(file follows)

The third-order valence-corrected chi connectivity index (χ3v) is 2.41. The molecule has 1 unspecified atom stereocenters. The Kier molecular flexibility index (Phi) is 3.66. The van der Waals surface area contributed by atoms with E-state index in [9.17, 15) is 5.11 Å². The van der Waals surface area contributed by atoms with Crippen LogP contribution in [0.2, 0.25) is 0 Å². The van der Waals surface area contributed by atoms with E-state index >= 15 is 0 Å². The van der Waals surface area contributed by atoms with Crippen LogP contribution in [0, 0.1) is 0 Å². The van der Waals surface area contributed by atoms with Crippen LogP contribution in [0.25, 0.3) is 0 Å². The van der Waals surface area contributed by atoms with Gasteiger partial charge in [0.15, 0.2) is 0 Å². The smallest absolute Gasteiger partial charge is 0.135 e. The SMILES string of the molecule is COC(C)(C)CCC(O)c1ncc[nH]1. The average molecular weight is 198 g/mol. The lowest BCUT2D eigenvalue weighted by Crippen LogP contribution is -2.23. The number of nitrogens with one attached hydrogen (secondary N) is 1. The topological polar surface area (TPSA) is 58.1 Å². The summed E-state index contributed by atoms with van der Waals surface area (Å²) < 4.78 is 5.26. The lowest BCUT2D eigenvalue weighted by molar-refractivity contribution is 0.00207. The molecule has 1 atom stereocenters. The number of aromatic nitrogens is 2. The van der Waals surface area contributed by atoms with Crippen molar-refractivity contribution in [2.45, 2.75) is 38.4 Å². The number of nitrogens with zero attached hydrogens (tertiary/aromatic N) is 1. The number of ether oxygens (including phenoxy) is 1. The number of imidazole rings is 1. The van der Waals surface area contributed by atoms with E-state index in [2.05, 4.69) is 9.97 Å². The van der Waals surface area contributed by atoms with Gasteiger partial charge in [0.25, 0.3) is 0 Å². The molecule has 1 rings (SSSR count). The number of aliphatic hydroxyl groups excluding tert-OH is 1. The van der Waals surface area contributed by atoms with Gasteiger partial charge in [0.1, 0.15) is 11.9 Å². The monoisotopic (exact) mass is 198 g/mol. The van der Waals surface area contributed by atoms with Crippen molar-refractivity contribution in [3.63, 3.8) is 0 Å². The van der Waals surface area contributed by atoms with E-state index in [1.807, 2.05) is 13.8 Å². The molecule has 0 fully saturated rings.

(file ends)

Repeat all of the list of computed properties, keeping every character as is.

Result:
The third-order valence-corrected chi connectivity index (χ3v) is 2.41. The molecule has 1 unspecified atom stereocenters. The Kier molecular flexibility index (Phi) is 3.66. The van der Waals surface area contributed by atoms with E-state index in [9.17, 15) is 5.11 Å². The van der Waals surface area contributed by atoms with Crippen LogP contribution in [0.2, 0.25) is 0 Å². The van der Waals surface area contributed by atoms with E-state index >= 15 is 0 Å². The van der Waals surface area contributed by atoms with Crippen LogP contribution in [0, 0.1) is 0 Å². The van der Waals surface area contributed by atoms with Crippen LogP contribution in [0.25, 0.3) is 0 Å². The van der Waals surface area contributed by atoms with Gasteiger partial charge in [0.15, 0.2) is 0 Å². The smallest absolute Gasteiger partial charge is 0.135 e. The SMILES string of the molecule is COC(C)(C)CCC(O)c1ncc[nH]1. The average molecular weight is 198 g/mol. The lowest BCUT2D eigenvalue weighted by Crippen LogP contribution is -2.23. The number of nitrogens with one attached hydrogen (secondary N) is 1. The topological polar surface area (TPSA) is 58.1 Å². The summed E-state index contributed by atoms with van der Waals surface area (Å²) < 4.78 is 5.26. The lowest BCUT2D eigenvalue weighted by molar-refractivity contribution is 0.00207. The molecule has 1 atom stereocenters. The number of aromatic nitrogens is 2. The van der Waals surface area contributed by atoms with Crippen molar-refractivity contribution in [2.45, 2.75) is 38.4 Å². The number of nitrogens with zero attached hydrogens (tertiary/aromatic N) is 1. The number of ether oxygens (including phenoxy) is 1. The number of imidazole rings is 1. The van der Waals surface area contributed by atoms with E-state index in [2.05, 4.69) is 9.97 Å². The van der Waals surface area contributed by atoms with Gasteiger partial charge in [0.25, 0.3) is 0 Å². The molecule has 1 rings (SSSR count). The number of aliphatic hydroxyl groups excluding tert-OH is 1. The van der Waals surface area contributed by atoms with Gasteiger partial charge in [0.1, 0.15) is 11.9 Å². The monoisotopic (exact) mass is 198 g/mol. The van der Waals surface area contributed by atoms with Crippen molar-refractivity contribution in [3.63, 3.8) is 0 Å². The van der Waals surface area contributed by atoms with E-state index in [1.807, 2.05) is 13.8 Å². The molecule has 0 fully saturated rings.